In February, Mexico's president, Felipe Calderón, signed a law, passed by the country's Senate in December, that requires local and federal authorities to curb violence against women, a problem that has reached critical proportions.

Passage of the law is a good step. Like many countries (including the United States), Mexico needs to acknowledge and confront violence against women. But although the law is a critical step toward protecting women's lives, it won't have a significant impact unless it is systematically enforced and complemented by a wide range of local and community actions - and by a huge effort to change a culture in which women are not valued. In this, Mexico's situation reflects the state of affairs in countries around the world.

Domestic violence is part of the wider issue of gender violence, which most of the time is violence against women. According to the Mexican Health Ministry, about one in three women suffers from domestic violence. About 6,000 women a year die from domestic violence (as compared with the U.S. figure of 1,000 women a year, which is still an awful number). And this culture of violence branches out in horrible directions: More than 400 women and girls have been killed in Ciudad Juárez and Chihuahua in the last 14 years. Rape and beating routinely precede the murder of women. In addition, thousands of women have become desaparecidas, or missing.

This is not an evil that affects only individual women. It's actually something that is holding Mexico, and many other countries, back. As Noeleen Heyzer, executive director of the United Nations Development Fund for Women, puts it: "Violence against women devastates people's lives, fragments communities, and prevents countries from developing."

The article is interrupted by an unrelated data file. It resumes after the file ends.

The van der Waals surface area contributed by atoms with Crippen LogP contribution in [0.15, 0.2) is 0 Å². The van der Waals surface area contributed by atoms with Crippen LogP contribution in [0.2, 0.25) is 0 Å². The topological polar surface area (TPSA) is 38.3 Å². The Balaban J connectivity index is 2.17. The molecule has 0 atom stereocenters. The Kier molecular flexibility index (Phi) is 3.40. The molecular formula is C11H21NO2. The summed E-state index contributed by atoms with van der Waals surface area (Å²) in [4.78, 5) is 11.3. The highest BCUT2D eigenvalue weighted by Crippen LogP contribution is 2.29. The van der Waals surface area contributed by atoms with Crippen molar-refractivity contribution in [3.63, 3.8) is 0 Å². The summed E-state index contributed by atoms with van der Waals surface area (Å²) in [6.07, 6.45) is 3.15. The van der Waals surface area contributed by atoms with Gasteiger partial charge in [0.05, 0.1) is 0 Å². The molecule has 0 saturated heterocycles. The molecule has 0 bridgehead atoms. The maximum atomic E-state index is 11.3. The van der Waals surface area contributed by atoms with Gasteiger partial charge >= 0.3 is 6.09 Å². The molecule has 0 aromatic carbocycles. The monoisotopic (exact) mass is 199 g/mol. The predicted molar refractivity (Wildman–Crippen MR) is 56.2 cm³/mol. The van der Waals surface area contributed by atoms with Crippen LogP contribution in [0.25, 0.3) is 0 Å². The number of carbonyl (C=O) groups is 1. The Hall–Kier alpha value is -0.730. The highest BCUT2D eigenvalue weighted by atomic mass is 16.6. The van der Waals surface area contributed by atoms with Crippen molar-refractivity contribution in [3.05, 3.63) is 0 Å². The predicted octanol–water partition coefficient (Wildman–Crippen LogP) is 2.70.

It's woven so deeply into Mexican culture that most women don't report it, or, if they do, do not carry it to the courts. In Mexico, and throughout the world, a range of cultural, economic and social factors - including shame and fear of retaliation from their partners, or their partner's friends or family - contribute to women's reluctance to report or denounce those acts.

UNICEF Mexico reports that four in 10 women report acts of spousal violence carried out against them, but only one in three commence legal proceedings. Women who do seek to prosecute or denounce domestic violence face serious obstacles. As in many other countries, violence is considered to be a "private matter," part of the "normal" conduct of relationships, a fact reflected in many Mexican telenovelas or soap operas that show scenes of men slapping, striking or killing women.

The real nub here is that many men in Mexico consider themselves superior to women, who are rightly subject to their whims. South American machismo more or less depends on such ideas - but machismo of some sort exists almost everywhere in the world, with gender chauvinism deeply written into the culture of many countries. In India, for example, law-enforcement officials - despite growing efforts since the 1980s to bolster India's laws - often ignore or minimize women's reports of violence. If women succeed in getting a case to the courts, lawyers (even women's lawyers) have been known to conspire with men being accused to subvert cases.

It's probably unnecessary to mention the wide range of physical problems - organ damage, gynecological problems, miscarriage, and exacerbation of chronic illness - that can result from domestic violence, damage so terrible that suicide is not uncommon in the most extreme cases. Although some may sneer at the idea, it is crucial to realize that the notion of "violence against women" must include the psychological: name-calling, withholding money, forbidding the woman to work or see her family, ridiculing her or insulting her in front of family or friends. Studies make it clear that, in many cases, psychological violence can be as devastating, or even more devastating, than physical violence.

Because of these effects, and the extent of the problem, many experts and organizations - including the Pan American Health Organization and the Inter-American Commission of Women of the Organization of American States - are calling for domestic violence to be treated as a public-health issue. As Carmen Barroso, director of the Western Hemisphere region for the Planned Parenthood Federation, recently said: "Health systems should be the main door for detection, treatment and support for victims of violence against women."